Internal Controls, Financial Management Systems and Compliance with Laws and Regulations
The Department's Management Control policy is comprehensive and requires all Department managers to establish cost-effective systems of management controls to ensure U.S. Government activities are managed effectively, efficiently, economically, and with integrity. All levels of management are responsible for ensuring adequate controls over all Department operations.
Federal Managers' Financial Integrity Act
The Department of State's management is responsible for establishing and maintaining effective internal control and financial management systems that meet the objectives of the Federal Managers' Financial Integrity Act (FMFIA). The Department conducted its assessment of the effectiveness of internal control over the efficiency and effectiveness of operation and compliance with applicable laws and regulations in accordance with OMB Circular A-123, Management's Responsibility for Internal Control. Based on the results of this evaluation, the Department can provide reasonable assurance, except for the material weakness for the management of unliquidated obligations noted below, that its internal control over the effectiveness and efficiency of operations and compliance with applicable laws and regulations and financial management systems meet the objectives of FMFIA as of September 30, 2007.
Management is also responsible for establishing and maintaining effective internal control over financial reporting, which includes safeguarding of assets and compliance with applicable laws and regulations. The Department conducted its assessment of the effectiveness of internal control over financial reporting in accordance with Appendix A of OMB Circular A-123. Based on the results of this assessment, the Department is reporting a material weakness related to the management of unliquidated obligations in its internal control over financial reporting as of June 30, 2007. The details of the material weakness are provided in the Departmental Governance section of this report. Other than the exception noted, the internal controls were operating effectively and no other material weaknesses were found in the design or operation of the internal control over financial reporting.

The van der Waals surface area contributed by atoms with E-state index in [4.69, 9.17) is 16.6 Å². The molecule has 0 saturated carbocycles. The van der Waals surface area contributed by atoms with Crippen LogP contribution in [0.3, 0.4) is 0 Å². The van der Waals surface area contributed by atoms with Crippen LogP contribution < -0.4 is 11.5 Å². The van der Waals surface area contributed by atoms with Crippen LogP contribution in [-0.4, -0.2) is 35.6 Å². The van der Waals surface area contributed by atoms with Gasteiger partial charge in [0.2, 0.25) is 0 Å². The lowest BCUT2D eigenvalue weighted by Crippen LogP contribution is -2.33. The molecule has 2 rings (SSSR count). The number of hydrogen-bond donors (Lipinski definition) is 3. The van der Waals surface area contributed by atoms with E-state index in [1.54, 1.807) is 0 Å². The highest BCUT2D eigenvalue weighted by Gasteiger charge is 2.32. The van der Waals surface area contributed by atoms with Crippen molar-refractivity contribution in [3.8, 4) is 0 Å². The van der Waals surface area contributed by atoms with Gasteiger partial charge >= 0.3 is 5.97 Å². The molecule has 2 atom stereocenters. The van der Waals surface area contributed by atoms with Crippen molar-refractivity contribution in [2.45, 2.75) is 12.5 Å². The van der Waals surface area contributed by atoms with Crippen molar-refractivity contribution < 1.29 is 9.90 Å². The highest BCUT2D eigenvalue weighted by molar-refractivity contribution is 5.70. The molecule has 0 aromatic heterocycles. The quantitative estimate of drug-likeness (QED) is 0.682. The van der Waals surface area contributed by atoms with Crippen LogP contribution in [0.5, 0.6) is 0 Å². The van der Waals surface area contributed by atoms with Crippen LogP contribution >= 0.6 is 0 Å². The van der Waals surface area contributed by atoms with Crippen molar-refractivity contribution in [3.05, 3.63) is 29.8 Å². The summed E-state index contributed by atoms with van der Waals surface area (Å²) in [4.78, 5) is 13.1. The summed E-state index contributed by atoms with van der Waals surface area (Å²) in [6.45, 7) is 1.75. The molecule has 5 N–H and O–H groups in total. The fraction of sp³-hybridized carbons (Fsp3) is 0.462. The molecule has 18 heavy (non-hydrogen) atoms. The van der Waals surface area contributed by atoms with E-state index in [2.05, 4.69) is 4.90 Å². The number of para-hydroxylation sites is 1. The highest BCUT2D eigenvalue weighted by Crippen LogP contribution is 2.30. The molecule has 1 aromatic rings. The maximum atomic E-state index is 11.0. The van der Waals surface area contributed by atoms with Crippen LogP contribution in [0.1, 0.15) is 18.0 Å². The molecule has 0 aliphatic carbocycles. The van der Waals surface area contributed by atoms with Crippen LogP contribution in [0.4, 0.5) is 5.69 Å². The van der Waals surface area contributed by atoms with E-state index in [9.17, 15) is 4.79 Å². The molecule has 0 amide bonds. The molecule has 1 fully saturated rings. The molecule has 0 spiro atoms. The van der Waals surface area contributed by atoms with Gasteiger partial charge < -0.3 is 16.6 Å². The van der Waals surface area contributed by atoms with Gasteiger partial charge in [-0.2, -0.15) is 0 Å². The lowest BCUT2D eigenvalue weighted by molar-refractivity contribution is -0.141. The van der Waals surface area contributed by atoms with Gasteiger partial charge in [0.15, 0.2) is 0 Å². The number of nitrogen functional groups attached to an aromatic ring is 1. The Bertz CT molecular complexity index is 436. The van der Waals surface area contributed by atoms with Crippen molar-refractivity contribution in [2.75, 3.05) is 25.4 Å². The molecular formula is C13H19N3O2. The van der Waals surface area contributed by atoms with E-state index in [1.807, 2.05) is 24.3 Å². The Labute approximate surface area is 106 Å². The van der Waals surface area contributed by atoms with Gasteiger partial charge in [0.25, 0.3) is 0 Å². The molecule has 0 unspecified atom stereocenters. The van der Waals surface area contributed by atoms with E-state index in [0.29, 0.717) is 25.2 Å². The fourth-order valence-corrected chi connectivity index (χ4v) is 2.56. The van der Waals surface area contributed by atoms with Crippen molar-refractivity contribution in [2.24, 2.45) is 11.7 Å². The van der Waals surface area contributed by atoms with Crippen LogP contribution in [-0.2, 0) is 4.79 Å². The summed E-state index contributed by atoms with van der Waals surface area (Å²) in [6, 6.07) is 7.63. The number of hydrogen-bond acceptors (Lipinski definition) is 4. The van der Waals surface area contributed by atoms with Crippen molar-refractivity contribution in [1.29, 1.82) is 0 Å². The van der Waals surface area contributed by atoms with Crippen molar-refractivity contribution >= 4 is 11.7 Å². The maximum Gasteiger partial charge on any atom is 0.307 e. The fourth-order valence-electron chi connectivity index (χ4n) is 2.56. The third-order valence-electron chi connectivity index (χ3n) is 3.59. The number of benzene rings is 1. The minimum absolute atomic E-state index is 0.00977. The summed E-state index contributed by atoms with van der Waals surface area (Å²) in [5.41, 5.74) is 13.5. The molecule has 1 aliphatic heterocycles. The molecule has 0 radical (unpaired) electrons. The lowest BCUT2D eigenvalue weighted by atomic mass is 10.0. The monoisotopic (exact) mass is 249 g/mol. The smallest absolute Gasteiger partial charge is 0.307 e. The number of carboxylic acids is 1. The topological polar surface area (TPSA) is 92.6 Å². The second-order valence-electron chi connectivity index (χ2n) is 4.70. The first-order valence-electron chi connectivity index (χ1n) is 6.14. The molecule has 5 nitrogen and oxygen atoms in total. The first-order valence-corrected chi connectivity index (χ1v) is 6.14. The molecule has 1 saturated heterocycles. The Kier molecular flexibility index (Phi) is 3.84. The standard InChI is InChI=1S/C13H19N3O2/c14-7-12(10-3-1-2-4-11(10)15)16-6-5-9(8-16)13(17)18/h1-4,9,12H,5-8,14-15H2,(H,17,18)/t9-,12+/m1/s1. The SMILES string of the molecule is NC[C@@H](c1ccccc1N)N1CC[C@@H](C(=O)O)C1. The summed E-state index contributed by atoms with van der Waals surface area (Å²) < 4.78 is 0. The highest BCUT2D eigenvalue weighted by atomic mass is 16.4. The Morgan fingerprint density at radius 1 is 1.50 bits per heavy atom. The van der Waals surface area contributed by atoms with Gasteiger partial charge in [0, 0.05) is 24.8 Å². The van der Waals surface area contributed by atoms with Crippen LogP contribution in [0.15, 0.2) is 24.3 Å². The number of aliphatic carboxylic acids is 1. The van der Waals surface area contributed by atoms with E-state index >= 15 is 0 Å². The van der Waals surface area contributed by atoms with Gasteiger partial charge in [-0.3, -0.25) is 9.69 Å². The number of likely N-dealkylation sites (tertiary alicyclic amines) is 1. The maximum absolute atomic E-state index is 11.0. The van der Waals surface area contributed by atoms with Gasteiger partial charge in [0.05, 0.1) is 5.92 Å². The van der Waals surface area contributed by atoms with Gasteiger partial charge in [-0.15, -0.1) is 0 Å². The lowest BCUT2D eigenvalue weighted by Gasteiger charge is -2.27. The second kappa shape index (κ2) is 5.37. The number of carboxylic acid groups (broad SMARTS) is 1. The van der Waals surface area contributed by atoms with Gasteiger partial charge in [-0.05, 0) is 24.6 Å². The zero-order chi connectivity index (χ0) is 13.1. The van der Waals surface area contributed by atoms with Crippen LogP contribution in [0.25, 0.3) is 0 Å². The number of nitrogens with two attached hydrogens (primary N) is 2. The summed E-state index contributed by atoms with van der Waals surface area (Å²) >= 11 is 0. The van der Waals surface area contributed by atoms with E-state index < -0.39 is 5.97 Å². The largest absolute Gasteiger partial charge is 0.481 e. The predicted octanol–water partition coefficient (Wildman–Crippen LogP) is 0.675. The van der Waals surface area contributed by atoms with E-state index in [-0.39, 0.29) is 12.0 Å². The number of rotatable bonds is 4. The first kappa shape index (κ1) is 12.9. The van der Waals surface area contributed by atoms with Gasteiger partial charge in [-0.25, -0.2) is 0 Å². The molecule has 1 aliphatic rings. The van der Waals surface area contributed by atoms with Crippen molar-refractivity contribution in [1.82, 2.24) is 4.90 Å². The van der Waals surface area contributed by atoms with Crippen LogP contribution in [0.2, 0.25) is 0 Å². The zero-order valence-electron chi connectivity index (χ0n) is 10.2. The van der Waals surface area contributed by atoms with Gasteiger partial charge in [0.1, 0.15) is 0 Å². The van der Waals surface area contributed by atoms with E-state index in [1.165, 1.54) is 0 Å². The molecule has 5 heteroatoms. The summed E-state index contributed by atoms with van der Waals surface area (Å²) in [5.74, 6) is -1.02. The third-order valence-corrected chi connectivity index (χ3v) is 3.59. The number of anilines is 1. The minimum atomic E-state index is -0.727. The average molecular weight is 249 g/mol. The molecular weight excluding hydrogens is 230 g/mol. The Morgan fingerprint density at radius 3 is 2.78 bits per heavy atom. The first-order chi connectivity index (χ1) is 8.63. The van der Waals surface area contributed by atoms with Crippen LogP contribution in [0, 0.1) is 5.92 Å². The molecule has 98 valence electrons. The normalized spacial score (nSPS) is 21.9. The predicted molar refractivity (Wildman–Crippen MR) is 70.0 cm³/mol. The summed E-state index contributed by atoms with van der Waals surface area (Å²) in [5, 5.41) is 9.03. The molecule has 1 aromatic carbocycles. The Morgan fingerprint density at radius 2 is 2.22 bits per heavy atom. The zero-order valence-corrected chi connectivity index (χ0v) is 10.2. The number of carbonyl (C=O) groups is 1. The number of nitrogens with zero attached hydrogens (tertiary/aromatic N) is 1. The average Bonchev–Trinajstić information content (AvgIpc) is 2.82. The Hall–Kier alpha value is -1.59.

Because of its inherent limitation, internal control over financial reporting, no matter how well designed, cannot provide absolute assurance of achieving financial reporting objectives and may not prevent or detect misstatements. Therefore, even if the internal control over financial reporting is determined to be effective, it can provide only reasonable assurance with respect to financial statement preparation and presentation. Projections of any evaluation of effectiveness to future periods are subject to the risk that controls may become inadequate because of changes in conditions or that the degree of compliance with the policies or procedures may deteriorate.
Management Control Program